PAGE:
As usual when it’s a Fleming Flapper doing the writing, everything is everyone else‘s fault: poor Renée just sort of wanders in off the street and all this stuff keeps happening to her:

This is the problem with simulcasts: things like repeated close-ups of an awkwardly vogueing diva can steal the focus away from the music and the voice. Add the souped up acoustics, which boosts any sound and denies any reward for true fortes, and you get a distorted view. The live performance is, indeed, a unique thrill.

. . . . at Violetta and Alfredo’s country house, Renée Fleming felt obliged to show off all her skill and sheer vocal beauty immediately, so she mostly wallowed in self-indulgent sighing and sliding and honey-on-caramel vocalization. No character development here: it’s a show for the show. But we still gladly ate it up . . . .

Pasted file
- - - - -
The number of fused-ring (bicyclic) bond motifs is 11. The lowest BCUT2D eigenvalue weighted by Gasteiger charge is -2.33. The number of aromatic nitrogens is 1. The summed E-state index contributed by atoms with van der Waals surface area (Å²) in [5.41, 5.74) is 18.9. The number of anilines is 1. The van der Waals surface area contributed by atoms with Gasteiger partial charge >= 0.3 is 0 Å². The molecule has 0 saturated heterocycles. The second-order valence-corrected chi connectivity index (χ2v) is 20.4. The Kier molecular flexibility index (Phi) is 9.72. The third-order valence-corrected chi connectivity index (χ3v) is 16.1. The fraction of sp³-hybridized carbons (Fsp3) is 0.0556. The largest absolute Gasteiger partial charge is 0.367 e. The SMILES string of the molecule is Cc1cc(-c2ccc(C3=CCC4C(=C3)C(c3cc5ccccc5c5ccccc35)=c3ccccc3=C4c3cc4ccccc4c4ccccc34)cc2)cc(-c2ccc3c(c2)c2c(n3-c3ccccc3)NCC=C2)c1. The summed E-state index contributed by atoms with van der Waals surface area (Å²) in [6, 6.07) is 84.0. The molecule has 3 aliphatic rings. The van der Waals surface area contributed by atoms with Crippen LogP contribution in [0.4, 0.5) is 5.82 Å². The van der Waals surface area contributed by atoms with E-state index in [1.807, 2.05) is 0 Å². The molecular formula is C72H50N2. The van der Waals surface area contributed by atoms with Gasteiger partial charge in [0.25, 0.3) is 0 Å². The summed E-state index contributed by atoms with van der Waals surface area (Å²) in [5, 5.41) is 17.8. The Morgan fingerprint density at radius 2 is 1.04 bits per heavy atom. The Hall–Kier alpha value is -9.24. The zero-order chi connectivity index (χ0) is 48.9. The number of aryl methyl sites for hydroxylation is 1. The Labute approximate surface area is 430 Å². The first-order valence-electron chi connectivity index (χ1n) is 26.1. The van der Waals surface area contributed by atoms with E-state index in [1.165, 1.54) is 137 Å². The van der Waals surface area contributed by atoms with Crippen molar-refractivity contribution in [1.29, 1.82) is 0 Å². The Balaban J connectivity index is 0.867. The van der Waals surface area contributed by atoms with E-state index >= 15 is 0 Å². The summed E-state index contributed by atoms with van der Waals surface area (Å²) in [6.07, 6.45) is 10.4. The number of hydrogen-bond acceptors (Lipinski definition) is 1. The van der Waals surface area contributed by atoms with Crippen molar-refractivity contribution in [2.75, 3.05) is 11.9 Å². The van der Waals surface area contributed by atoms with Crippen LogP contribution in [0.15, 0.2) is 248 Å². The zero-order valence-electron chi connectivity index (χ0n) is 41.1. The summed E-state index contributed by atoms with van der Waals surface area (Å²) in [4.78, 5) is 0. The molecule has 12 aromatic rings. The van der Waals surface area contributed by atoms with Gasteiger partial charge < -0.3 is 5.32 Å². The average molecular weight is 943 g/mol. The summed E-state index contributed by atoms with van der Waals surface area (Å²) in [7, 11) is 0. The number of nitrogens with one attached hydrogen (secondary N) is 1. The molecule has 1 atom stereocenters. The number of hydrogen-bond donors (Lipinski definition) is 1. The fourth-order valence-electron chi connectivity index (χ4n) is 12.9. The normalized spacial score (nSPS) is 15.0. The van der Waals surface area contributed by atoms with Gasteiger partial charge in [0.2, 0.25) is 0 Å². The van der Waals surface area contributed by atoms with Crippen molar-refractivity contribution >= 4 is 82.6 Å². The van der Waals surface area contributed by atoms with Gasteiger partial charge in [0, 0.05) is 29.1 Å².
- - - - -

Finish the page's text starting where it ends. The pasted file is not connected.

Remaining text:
At the Cours la Reine, Renée tried to channel Anna Netrebko, with little success. It’s a brainless scene anyway, so she’s entitled to appear brainless . . . . Renée caressed Massenet’s sensual tunes with uncommon style, so that it was easy to ignore the monstrous Karl Lagerfeld drapery and that hair. (Whoever formulated those wigs must really hate Renée’s guts.)

. . . .

The final scene of Capriccio was the highlight of the evening. Two things distracted a bit: again, the John Galliano frock, especially that awful coat, and again the hair; and Renée touching herself way too much. Granted, it’s a monologue with significant orchestral interludes, so that the Gräfin, lost in thought, is left raw and exposed to inhabit the big mansion of a set . . . . It may have been that Renée was compelled to physicalize what should have been obvious had the audience seen the entire opera.